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Unum Provident Fraud
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Jury Rules UnumProvident Acted With Fraud, Malice

Jan 27, 2003 | The Wall Street Journal

A California jury awarded $31.7 million to a California eye surgeon and said that UnumProvident Corp. had acted with fraud and malice when it denied his disability payments, Monday's Wall Street Journal reported.

The jury in a state court in San Rafael said UnumProvident breached its duty of good faith and fair dealing and awarded Randall H. Chapman $1.7 million in past and future disability benefits and emotional distress and $30 million in punitive damages.

A spokesman for UnumProvident said the company strongly disagreed with the jury decision and that it planned to file motions for posttrial relief and, if necessary, an appeal.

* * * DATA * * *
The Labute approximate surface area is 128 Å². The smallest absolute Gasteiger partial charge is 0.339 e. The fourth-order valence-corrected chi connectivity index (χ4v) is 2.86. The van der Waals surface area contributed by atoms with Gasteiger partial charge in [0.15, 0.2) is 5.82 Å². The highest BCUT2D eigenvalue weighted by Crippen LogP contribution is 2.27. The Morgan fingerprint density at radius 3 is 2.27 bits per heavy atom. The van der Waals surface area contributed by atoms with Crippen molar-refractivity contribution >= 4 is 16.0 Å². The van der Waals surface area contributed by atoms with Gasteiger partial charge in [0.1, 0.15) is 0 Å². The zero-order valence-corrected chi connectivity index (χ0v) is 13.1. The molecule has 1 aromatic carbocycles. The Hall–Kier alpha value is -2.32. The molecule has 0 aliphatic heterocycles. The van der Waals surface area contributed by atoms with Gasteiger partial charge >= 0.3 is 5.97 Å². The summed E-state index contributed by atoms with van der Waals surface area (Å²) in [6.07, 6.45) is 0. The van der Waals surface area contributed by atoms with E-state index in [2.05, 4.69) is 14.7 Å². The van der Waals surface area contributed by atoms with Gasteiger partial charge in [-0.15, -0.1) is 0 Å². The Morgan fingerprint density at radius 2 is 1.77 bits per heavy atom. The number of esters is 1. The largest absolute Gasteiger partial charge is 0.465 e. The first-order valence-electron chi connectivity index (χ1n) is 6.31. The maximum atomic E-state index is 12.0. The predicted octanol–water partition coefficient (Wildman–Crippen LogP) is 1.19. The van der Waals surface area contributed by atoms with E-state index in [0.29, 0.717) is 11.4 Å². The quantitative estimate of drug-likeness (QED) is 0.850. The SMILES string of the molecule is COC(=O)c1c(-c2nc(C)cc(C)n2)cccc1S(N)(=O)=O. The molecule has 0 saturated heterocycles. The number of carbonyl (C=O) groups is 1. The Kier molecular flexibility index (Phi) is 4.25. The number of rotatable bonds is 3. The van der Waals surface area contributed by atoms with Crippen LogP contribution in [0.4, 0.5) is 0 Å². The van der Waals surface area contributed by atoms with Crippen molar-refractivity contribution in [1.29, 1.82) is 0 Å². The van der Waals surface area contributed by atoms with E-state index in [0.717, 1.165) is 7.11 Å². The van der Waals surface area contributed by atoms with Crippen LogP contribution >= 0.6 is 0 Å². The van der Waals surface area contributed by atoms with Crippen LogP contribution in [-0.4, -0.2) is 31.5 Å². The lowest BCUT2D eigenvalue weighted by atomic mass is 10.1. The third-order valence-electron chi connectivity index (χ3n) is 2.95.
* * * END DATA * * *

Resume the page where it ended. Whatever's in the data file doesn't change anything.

The jury award comes as the claims practices of UnumProvident, the nation's largest disability insurer, are being scrutinized by state regulators in California, Georgia and Tennessee. Lawyers for policy holders who have sued the Chattanooga, Tenn., company contend UnumProvident has been overzealous in denying claims. In November, a federal judge in California said the company had "a comprehensive system for targeting and terminating expensive claims."

The insurer, which is appealing the California case, maintains that it pays all legitimate claims and that critics have distorted its approach, which is geared toward getting employees back to work.

In his complaint against the company, Dr. Chapman said that in 1999 he developed anxiety and tremors that prevented him from performing surgery.

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